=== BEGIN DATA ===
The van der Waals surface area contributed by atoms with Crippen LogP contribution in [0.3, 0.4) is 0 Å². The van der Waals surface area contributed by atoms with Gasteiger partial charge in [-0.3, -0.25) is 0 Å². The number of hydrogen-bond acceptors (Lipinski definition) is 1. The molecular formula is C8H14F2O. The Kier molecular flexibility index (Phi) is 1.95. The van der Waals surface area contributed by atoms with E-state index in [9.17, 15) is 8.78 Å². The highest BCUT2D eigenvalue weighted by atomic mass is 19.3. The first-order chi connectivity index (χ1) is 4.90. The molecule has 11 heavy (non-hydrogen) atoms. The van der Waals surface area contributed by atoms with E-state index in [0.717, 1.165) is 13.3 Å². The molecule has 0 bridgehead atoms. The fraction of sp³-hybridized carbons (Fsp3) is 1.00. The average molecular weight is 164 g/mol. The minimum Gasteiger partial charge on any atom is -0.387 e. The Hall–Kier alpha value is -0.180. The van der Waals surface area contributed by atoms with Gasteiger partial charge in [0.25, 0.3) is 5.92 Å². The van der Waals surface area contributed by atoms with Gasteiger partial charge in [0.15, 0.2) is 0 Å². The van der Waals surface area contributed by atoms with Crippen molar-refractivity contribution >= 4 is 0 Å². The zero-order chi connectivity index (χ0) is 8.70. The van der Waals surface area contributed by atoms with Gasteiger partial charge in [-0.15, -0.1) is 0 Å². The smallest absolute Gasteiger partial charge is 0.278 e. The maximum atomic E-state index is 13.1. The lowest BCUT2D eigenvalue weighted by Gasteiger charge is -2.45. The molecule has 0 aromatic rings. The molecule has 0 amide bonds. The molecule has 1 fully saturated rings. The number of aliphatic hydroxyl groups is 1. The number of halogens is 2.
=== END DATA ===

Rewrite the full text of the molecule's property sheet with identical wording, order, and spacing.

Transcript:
The van der Waals surface area contributed by atoms with Crippen LogP contribution in [0.3, 0.4) is 0 Å². The van der Waals surface area contributed by atoms with Gasteiger partial charge in [-0.3, -0.25) is 0 Å². The number of hydrogen-bond acceptors (Lipinski definition) is 1. The molecular formula is C8H14F2O. The Kier molecular flexibility index (Phi) is 1.95. The van der Waals surface area contributed by atoms with E-state index in [9.17, 15) is 8.78 Å². The highest BCUT2D eigenvalue weighted by atomic mass is 19.3. The first-order chi connectivity index (χ1) is 4.90. The molecule has 11 heavy (non-hydrogen) atoms. The van der Waals surface area contributed by atoms with E-state index in [0.717, 1.165) is 13.3 Å². The molecule has 0 bridgehead atoms. The fraction of sp³-hybridized carbons (Fsp3) is 1.00. The average molecular weight is 164 g/mol. The minimum Gasteiger partial charge on any atom is -0.387 e. The Hall–Kier alpha value is -0.180. The van der Waals surface area contributed by atoms with Gasteiger partial charge in [0.25, 0.3) is 5.92 Å². The van der Waals surface area contributed by atoms with Gasteiger partial charge in [0.15, 0.2) is 0 Å². The van der Waals surface area contributed by atoms with Crippen molar-refractivity contribution >= 4 is 0 Å². The zero-order chi connectivity index (χ0) is 8.70. The van der Waals surface area contributed by atoms with Gasteiger partial charge in [-0.15, -0.1) is 0 Å². The smallest absolute Gasteiger partial charge is 0.278 e. The maximum atomic E-state index is 13.1. The lowest BCUT2D eigenvalue weighted by Gasteiger charge is -2.45. The molecule has 0 aromatic rings. The molecule has 0 amide bonds. The molecule has 1 fully saturated rings. The number of aliphatic hydroxyl groups is 1. The number of halogens is 2.